If they pair your pictures with something you have liked in the past. This “like” will have you as the unknowing sponsor, or representative, selling a product you endorse based on your 1 time passing fancy “like” click. If I’m trading my information and basic street cred to my friends for Facebook to make a buck, I want half of the money.

  11. Shane says:

    That may be the case but I actually like the Timeline, it took a day or two to get used to. Anyway I’m actually starting to see alot of websites that design ‘Facbook Covers’, http://www.freefbcoverz.com that’s one of the best i’ve seen so far, anyone know of any others?
    So at least the new chnge is bringing possible jobs to website owners etc. so some people benefit.

  12. Cjbarrett1054 says:

    If you are using me to sell a product, shouldn’t I be reaping some of the benefits?

    1. David Tangye says:

      You are reaping some of the benefits: free use of FB. Isn’t that enough?

      1. Kyle says:

         hahahah exactly, this is what no one seems to understand… each year that passes, people just assume they’re “entitled” to more and more without paying and with no consequences

      2. Jacob says:

        then pay users for the time they spend on facebook creating the information that facebook is selling

  13. BW says:

    I guess I don’t mind it if I can somehow figure out a way to benefit from it too. Like why not create a Facebook page and “like” all kinds of things, collect friends but all the while my profile picture is a an image of a web domain? That way when they use my profile pic, it would just be advertising my website. Which is http://thebitchywaiter.blogspot.com/2011/12/very-bitchy-christmas.html by the way.

    1. Slamber5769 says:

      Thats a great idea….i love it lol

  14. nh says:

    How much did you pay to read this article? Oh wait, advertisers are paying for this. You are the product… Betabeat, pot, kettle, black…

  15. Jinghao Yan says:

    “At this point, many understand that the business model revolves around selling the mountains of personal information people post to Facebook”

    Facebook does not sell personal data. Think about it: It would be stupid to sell its competitive advantage. As you’ve said, it makes money from advertising. Why would it sell the source of the advantage in advertising to potential competitors?

  16. Dean Collins says:

    blah blah blah, stupid article about a stupid idea that desnt really change anything.
    can we have some real reporting please.

    1. no rocket science huh. No products to sell? Your the product they’ll sell. Don’t get the fuss about it. Its the same thing Google does with G+ recommendations. Facebook matches the right content, Google with G+ doesn’t.

  17. KS says:

    Nice one Brett Rudy!

  18. Arlene Tan says:

    Go to our site to support the disable timeline campaign! It’s time to regain our privacy back.
    https://www.facebook.com/delete.timeline

  19. Arlene Tan says:

    Go to our site to support the disable timeline campaign! It’s time to regain our privacy back.
    https://www.facebook.com/delete.timeline

  20. For us, the moral is, and always has been, don’t post the really personal stuff ANYWHERE online. Approach Facebook like a cocktail party with paparazzi and hidden mics.

  21. Uphigrade says:

    any royalties for using my face for your ads?

  22. Bobby Liu says:

    Let’s start at the top. If you didn’t post anything up on Facebook, then no one will see it. We got into Facebook knowing that it’s a social site, and we readily post up info. It’s like saying wearing something in public and not wanting SOME people to see it. That’s not going to happen. If you indicated to something you like, it’s no different from taking a poll, and the results being used by the pollens. Facebook is doing just that, polling and monetizing the polling results.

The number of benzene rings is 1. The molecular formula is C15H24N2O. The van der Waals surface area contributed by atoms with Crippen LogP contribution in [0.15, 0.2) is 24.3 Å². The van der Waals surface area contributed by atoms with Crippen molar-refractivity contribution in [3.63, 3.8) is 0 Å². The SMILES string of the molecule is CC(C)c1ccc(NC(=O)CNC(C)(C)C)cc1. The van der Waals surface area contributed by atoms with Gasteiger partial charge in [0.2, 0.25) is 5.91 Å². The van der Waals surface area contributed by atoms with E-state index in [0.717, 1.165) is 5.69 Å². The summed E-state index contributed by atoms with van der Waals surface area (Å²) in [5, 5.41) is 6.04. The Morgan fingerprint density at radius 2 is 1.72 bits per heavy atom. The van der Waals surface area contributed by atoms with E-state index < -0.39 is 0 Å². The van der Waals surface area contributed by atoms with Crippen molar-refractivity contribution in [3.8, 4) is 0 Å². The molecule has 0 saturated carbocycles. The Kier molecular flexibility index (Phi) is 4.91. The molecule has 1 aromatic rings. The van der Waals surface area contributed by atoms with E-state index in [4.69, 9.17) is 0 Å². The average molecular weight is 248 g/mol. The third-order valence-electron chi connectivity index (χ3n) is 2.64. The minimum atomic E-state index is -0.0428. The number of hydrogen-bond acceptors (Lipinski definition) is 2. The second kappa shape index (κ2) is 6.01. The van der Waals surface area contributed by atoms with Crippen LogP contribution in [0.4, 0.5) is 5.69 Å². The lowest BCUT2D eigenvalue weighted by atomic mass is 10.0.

Simple rule is, don’t post up on anything you don’t want known in public or a public site like Facebook. Alternatively, block all views to ‘Only Me’ in privacy.

    1. Slamber5769 says:

      Poll are usually confidential….it is aggregated data not linked with your name

  23. Marco says:

    Bitching about it will change little. I actually welcome this new change. If anything, Facebook has always made positive changes since it started. I think people just overreact about privacy and what not. Change. They are there to change things. This is good.

  24. Alex says:

    i want my previous wall profile back…
    how to disable my timeline

  25. I think the CTO/consultant that penned this story misunderstood the presentation Facebook sent him.  Sponsored Stories have been around for months now.  I don’t see anything in this story that describes how those ad units will change because of Timeline.  If anything, the new information available (such as Spotify music interests) will just be used to refine Facebook’s targeting–so that users will see more or less the same ad units, but they will be more relevant to users.

    1. AJo says:

      Just discovered ON my Timeline/Wall last night a giant banner ad under my profile picture, and then more ads (for car insurance and online colleges) listed right in with my posts that are obviously trying to mimic a post that I would actually share…but it wasn’t me that put it there and I cannot remove it. It is absolutely crossing the line now, because anywhere else (YouTube for example) they have to get your permission by contract to make money on the profile – you can either opt out of making money or sign for a cash in. Think about it………if your page is visited more frequently and brings in a certain percentage of raw cash to an advertiser………………what Facebook is doing is AWFUL.